Uses and Demand

Geothermal energy is typically used to:

  • heat buildings
  • grow crops in greenhouses
  • melt snow on sidewalks
  • pasteurize milk
  • wash wool
  • aide aquaculture, such as breeding fish
  • spin a turbine to generate electricity

Geothermal energy is also used creatively all over the world. Hot springs are used in health spas to relieve sore muscles, and geothermal water is used to heat buildings. In some cold climates, geothermal water is routed under sidewalks and roads to keep them from icing up in the winter.

More than 20 countries around the world use geothermal power in some capacity. The countries currently producing the most electricity from geothermal reservoirs include the US, New Zealand, Italy, Iceland, Mexico, the Philippines, Indonesia and Japan. These natural reservoirs can be found in places where magma has risen near the Earth’s surface (and where it has even broken through the surface in the form of lava).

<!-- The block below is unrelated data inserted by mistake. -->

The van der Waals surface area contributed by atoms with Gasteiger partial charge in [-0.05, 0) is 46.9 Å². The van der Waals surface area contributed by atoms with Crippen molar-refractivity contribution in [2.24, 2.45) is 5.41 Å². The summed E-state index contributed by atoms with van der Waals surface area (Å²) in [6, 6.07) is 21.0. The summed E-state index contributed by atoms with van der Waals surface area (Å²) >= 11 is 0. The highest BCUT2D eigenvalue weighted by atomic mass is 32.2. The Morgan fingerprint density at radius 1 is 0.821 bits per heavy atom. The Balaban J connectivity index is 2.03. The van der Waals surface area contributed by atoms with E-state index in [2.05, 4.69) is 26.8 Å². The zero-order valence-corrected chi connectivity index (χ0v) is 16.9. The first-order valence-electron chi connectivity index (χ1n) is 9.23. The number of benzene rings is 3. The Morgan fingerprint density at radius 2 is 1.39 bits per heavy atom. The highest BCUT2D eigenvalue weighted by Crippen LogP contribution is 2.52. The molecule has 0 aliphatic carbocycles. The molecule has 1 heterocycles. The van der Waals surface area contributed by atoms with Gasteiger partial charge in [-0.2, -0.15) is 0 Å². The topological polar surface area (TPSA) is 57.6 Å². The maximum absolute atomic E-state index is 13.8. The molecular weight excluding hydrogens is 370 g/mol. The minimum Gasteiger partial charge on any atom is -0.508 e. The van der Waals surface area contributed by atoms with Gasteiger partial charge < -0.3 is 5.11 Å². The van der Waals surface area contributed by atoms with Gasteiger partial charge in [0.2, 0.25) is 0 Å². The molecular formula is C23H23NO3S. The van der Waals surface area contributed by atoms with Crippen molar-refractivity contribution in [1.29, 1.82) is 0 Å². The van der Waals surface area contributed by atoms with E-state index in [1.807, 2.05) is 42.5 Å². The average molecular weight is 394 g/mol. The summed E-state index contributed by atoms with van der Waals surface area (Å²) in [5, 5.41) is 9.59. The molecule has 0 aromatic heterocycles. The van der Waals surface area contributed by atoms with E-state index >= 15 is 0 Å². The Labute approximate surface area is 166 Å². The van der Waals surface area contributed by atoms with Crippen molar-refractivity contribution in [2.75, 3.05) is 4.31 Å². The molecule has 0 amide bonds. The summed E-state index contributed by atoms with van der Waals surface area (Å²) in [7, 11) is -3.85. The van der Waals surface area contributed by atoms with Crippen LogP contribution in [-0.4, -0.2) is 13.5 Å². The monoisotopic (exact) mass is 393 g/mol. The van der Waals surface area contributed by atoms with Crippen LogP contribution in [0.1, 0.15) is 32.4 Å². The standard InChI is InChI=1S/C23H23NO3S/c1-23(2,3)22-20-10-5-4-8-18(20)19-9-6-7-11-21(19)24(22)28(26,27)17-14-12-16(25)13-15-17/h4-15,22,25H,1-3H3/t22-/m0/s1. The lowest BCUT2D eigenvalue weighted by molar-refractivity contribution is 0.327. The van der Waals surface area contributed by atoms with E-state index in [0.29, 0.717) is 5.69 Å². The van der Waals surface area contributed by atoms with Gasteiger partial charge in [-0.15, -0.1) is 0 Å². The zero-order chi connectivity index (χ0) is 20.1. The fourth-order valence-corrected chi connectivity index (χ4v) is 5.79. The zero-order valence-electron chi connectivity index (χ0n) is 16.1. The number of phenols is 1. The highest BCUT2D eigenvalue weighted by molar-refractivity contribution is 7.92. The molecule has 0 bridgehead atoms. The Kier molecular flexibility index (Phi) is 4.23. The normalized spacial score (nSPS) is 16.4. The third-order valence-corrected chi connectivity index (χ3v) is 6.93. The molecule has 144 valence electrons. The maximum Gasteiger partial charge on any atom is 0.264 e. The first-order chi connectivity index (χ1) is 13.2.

Geothermal heat pumps can be used virtually anywhere, since the temperature just under the Earth’s surface stays relatively constant everywhere.

Technology is being developed to expand the use of geothermal energy. For example, many areas of the planet sit atop hot dry rock—no water, but plenty of heat. Scientists are working on “enhanced geothermal systems” that would pump water into this rock, break it up and produce steam to power turbines and produce electricity. As advanced drilling capabilities are discovered, more and more geothermal energy may become available.

Potential for geothermal energy also lies in oil and gas fields already in production. Many existing oil and gas reservoirs contain hot water that could be used to produce electricity and fuel at the same time.